The Book Review: February 2018

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Erm, okay, so February has disappeared pretty darn quickly, hasn't it?! After what felt like the longest January in the history of ever, February has zipped by in the blink of an eye, and here I am writing another book review post already.

Despite having a super busy month, I've been able to stay on track with my reading challenge and I've read some absolutely brilliant books that I would thoroughly recommend. Here goes...

Delight - J.B. Priestley

The first book that I read this month was a perfect little mid-winter pick me up. Delight is a book about the little things that bring us humans joy, the small moments that give us something to be cheerful about. Penned by J.B. Priestley in the years following the second world war, what stood out to me was how many of his little odes to delight still rang true today - reading in bed during miserable weather, for example, or supping a gin and tonic in the pub on a Friday afternoon.

Each delight has it's own dedicated essay, and with 114 in total, this is a perfect book to dip in and out of when you need a little bit of cheer. The writing is so eloquent and the descriptions so vivid that you can really immerse yourself in the joy - plus, it will get you thinking about all of those little things in your own life that bring you delight.

Rating: 4/5

Feel Free - Zadie Smith

I first fell in love with Zadie Smith's writing when I had to read White Teeth for an English Literature essay at college, and ever since I've been hungrily devouring anything and everything she puts her name to. So I was really excited when I saw that she'd published a new collection of essays this month, titled Feel Free.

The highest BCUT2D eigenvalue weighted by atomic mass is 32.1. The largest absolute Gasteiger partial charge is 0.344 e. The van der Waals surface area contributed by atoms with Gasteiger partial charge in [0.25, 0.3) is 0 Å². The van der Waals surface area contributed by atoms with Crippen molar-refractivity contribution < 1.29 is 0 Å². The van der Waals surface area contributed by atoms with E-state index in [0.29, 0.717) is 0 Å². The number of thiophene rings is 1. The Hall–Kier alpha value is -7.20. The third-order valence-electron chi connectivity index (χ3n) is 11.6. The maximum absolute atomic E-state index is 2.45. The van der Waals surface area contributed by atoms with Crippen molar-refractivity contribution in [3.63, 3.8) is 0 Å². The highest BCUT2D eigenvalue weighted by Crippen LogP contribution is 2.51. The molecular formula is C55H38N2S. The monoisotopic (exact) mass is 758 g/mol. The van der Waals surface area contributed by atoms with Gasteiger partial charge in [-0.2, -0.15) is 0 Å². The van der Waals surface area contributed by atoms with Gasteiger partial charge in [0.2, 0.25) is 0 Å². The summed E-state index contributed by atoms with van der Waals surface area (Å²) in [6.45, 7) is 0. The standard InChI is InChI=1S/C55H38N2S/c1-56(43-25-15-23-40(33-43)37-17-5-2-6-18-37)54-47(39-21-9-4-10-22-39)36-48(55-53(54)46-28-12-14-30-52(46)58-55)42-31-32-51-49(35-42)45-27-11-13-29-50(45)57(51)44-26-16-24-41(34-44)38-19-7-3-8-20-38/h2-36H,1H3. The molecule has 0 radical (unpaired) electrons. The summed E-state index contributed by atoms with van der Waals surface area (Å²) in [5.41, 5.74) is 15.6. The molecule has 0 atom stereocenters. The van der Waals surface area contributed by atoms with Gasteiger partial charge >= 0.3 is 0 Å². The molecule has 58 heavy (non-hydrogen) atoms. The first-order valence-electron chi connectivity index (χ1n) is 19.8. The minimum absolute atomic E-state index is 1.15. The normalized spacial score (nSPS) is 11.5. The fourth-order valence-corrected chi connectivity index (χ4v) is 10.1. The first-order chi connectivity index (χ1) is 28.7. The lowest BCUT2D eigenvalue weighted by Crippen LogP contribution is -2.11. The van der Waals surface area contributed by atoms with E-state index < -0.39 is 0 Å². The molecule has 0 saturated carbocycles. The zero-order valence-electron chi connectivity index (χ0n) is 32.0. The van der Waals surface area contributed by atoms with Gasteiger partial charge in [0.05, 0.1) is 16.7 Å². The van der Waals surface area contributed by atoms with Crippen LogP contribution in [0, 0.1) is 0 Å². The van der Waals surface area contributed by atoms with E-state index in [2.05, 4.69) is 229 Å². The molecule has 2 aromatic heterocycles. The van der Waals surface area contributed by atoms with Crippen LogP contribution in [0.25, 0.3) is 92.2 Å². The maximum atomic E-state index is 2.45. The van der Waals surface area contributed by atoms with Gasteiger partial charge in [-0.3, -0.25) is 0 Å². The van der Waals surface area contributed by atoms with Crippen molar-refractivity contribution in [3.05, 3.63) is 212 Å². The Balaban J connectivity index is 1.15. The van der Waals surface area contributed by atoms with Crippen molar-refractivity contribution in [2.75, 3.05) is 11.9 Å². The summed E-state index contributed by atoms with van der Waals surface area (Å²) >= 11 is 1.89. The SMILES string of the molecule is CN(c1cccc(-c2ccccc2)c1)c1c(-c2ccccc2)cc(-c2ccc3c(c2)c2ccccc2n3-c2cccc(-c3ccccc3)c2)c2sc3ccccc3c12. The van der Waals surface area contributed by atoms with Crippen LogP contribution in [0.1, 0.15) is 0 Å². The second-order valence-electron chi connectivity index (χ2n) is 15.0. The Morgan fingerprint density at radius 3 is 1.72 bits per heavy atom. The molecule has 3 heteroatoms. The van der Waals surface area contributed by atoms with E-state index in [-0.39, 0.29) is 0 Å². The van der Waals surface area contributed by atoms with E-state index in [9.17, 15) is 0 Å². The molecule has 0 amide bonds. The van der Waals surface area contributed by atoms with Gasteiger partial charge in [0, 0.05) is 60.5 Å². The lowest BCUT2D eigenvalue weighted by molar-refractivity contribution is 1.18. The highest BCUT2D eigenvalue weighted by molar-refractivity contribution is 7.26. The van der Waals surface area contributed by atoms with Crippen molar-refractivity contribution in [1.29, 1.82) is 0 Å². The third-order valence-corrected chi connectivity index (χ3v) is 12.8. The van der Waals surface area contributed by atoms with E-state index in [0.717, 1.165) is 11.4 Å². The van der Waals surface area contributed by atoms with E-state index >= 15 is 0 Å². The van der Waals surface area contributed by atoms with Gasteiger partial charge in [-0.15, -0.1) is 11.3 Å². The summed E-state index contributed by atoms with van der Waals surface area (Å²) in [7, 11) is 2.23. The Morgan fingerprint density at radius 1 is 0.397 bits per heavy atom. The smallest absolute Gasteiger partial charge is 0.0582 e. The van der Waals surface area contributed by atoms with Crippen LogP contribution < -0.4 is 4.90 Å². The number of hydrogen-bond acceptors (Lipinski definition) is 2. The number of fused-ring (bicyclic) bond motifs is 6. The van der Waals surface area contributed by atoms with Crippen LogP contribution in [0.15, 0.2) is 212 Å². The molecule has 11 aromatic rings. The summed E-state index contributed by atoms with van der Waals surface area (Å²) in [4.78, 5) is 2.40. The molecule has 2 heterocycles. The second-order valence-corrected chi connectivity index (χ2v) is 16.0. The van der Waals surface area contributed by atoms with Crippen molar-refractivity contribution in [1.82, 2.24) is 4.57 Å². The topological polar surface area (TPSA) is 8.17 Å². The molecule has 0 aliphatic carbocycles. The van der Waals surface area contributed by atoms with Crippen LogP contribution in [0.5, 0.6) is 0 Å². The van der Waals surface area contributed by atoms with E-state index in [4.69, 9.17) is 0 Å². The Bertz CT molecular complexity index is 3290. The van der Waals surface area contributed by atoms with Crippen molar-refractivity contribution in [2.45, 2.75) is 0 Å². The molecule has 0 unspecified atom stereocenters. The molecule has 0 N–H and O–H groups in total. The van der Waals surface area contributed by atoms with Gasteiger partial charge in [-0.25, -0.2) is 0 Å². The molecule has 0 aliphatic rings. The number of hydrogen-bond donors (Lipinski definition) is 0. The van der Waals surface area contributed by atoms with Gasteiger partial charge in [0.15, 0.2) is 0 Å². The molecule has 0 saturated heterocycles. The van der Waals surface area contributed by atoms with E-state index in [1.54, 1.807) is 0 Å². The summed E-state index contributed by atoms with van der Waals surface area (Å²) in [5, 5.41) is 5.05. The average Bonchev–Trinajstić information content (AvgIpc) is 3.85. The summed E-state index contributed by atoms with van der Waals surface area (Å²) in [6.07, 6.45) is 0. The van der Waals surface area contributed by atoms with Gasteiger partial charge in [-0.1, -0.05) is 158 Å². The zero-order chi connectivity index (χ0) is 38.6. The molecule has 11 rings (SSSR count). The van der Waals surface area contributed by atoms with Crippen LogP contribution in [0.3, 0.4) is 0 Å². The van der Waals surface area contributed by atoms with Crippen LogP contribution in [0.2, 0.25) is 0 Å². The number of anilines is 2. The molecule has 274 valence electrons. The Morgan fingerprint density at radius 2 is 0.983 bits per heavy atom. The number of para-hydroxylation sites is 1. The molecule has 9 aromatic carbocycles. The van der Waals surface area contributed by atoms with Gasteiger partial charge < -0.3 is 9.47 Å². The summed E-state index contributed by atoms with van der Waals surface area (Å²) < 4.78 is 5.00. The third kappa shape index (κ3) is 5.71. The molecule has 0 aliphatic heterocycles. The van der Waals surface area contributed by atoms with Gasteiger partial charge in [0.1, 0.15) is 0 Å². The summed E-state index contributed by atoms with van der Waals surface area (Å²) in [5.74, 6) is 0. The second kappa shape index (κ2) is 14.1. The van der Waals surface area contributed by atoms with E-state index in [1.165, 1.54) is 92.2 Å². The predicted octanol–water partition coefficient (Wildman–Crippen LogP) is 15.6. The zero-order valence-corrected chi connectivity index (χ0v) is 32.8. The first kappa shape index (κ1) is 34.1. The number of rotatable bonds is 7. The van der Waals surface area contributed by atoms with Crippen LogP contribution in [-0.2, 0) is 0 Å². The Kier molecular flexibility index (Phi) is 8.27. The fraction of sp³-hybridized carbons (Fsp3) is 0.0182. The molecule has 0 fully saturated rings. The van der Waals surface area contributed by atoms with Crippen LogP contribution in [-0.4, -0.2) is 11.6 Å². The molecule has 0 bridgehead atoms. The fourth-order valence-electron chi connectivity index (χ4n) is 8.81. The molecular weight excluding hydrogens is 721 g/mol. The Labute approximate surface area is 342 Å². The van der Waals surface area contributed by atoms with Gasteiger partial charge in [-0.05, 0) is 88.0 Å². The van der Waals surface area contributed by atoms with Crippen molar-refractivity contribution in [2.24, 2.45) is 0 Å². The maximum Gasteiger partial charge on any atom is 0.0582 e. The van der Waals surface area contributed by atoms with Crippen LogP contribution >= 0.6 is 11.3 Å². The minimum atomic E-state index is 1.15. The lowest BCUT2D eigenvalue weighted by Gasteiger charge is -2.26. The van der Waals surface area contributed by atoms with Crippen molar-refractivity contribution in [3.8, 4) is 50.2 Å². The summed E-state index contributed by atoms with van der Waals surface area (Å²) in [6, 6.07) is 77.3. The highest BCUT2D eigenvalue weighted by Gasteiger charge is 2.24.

The subject matter of the essays is varied, from politics to critique of art and films, but each was written with that incredibly style that Zadie Smith has. My favourites were Fences: A Brexit Diary, and North West London Blues, an essay about the closure of her local library in Willesden. Both managed to evoke such emotion and feeling, while still adding valuable commentary about our current social and political climate.

Rating: 4/5

Eat Up: Food, Appetite and Eating What You Want - Ruby Tandoh

As soon as I read the blurb for Eat Up I knew I'd love it, and I can hand on heart say that I wasn't disappointed. This book is the perfect antidote for the hundreds of diet and wellness books that have been published over the past few years. It's a joyful celebration of food, and an acknowledgement that it's worth more than it's basic nutritional value.

Eat Up was a genuine pleasure to read. I loved the recipes, the anecdotes, the descriptions of favourite childhood meals. It reminded me how much food is weaved into our memories and our relationships - from the food our mother's lovingly prepared from us when were toddlers, to the meals we've shared with friends or partners. But most of all, it was just genuinely refreshing to read a book about food that had no other agenda than to celebrate it.

Rating: 5/5

Lullaby - Leïla Slimani

I picked this book up after hearing Leïla Slimani's author interview on The High Low podcast earlier in this year - the hosts were both raving about this book, and after reading it, I can totally see why! You probably all know by know that I like my fiction to be gripping, believable and with plenty of twists and turns, and this book ticked all of those boxes.

But Lullaby is deeper than your average crime thriller - this is a page turner with substance. It really made me think about lots of important topics, such as how society treats mothers who still want to have a successful career. This book is an exploration of power, race and motherhood, with a plot that weaves these subjects together seamlessly.

Rating: 5/5

That's all for my book review this month - I hope you've enjoyed it. Let me know if you've read any of these books, or if you've added any of them to your list! 

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